A few days ago reader Liz asked: "If we are all one and made out of the same material -- then the things that we make are made out of the same material. But they are not animate. Why not?"
At first glance, this might seem like a naive question, one that we all know the answer to. On reflection, it turns out to be terribly profound. Or should I have said, "wonderfully profound"?
Yes, everything, animate and inanimate, is made of the same stuff -- the 92 naturally-occurring elements -- but all of the animate things we know about are made mainly of carbon compounds -- carbon in combination with with hydrogen, oxygen, nitrogen, and a smattering of other elements -- the compounds we study in organic chemistry. Carbon atoms have a knack for joining up in a rich variety of ways.
But all things made of carbon compounds are not animate. The petrochemical and pharmaceutical industries produce gobs of carbon-based products that are not alive, including paints and explosives.
Of course, some things we make are animate. Babies. Gardens. And we use animate matter to make inanimate things. Bread. Yogurt. Antibiotics. It is probably only a matter of time before researchers make animate matter from inanimate stuff -- life in a test-tube (but then, since researchers were involved, you can say this is also life making life). And we have made some rather remarkable life simulations in computers. But none of this answers Liz's question.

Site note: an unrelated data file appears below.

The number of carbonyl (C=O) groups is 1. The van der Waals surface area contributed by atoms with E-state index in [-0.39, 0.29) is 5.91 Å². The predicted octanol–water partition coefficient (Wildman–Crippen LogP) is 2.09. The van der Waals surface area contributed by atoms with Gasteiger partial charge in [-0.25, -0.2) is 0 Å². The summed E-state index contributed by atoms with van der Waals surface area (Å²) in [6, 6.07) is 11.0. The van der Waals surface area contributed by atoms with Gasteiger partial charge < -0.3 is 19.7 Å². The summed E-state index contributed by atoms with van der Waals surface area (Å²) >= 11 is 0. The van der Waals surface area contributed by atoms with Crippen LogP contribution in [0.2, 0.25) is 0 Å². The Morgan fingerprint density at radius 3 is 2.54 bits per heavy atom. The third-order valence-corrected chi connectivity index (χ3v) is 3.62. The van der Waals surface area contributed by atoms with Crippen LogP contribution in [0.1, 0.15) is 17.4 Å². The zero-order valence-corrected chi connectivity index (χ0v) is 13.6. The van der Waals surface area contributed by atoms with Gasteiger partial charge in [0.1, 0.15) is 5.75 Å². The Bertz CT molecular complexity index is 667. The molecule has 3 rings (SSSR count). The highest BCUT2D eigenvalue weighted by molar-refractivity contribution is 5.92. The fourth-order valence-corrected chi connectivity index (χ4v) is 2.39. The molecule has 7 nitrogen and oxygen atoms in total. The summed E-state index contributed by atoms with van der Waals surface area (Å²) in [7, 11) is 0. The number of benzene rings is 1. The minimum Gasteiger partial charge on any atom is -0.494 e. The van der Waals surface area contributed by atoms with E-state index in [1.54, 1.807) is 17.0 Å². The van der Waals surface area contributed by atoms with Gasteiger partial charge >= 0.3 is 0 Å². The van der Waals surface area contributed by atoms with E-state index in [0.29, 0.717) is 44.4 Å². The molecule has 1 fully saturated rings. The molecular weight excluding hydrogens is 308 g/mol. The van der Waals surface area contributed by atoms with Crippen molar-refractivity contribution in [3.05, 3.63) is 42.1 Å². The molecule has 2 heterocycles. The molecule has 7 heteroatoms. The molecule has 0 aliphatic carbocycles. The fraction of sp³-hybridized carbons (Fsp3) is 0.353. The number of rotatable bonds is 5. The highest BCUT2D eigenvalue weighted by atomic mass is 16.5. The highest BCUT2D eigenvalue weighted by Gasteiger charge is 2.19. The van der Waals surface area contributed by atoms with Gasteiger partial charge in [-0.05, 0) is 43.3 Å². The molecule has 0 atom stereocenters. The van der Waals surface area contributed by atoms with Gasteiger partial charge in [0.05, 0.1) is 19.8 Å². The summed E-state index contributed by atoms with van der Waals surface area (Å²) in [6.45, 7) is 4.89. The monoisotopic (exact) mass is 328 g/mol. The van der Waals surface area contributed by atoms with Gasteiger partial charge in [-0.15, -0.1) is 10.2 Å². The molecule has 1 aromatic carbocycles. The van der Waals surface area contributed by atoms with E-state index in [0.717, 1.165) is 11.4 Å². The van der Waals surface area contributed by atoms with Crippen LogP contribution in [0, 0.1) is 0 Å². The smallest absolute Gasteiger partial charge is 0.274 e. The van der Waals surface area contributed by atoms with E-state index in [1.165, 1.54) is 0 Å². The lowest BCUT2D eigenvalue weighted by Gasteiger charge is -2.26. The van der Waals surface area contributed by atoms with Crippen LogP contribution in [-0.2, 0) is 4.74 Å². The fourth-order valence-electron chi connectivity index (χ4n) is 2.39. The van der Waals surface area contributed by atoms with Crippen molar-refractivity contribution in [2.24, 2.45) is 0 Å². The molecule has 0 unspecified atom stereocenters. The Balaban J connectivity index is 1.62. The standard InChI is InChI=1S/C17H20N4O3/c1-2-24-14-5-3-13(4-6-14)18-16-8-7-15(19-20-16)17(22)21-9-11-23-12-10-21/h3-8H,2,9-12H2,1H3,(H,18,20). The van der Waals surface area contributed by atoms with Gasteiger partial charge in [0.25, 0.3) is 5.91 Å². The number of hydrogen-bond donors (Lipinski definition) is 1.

Life makes life, that's part of its definition. But what is it?
The biologist Lynn Margulis with her son Dorian Sagan tried to answer the question in their book What Is Life? They give a terrific scientific accounting of what we know, but when it comes down to answering Liz's question they are reduced to such definitions as: "a material process, sifting and surfing over matter like a strange, slow wave"; "the watery, membrane-bound encapsulation of spacetime"; "a planetary exuberance"; "existence's celebration." None of which get us any closer to the heart of the mystery.
Biologists have long ago given up the idea of a "vital spirit" or "spark of life," which really added no more to our understanding than the gushy exuberances of Margulis and Sagan. We have every reason to believe that "the spark of life" is matter and energy -- in effect, a self-perpetuating, self-catalyzing chemical reaction. But we don't know how the reaction got started and why it sustains itself as it does.
This we do know: It is going on in every one of the trillions of cells of my body even as I write -- each cell a ceaseless hive of activity, each cell a tiny crucible containing a smidgen of that ongoing chemical reaction that has animated the surface of the planet for four billion years, and maybe animates the universe.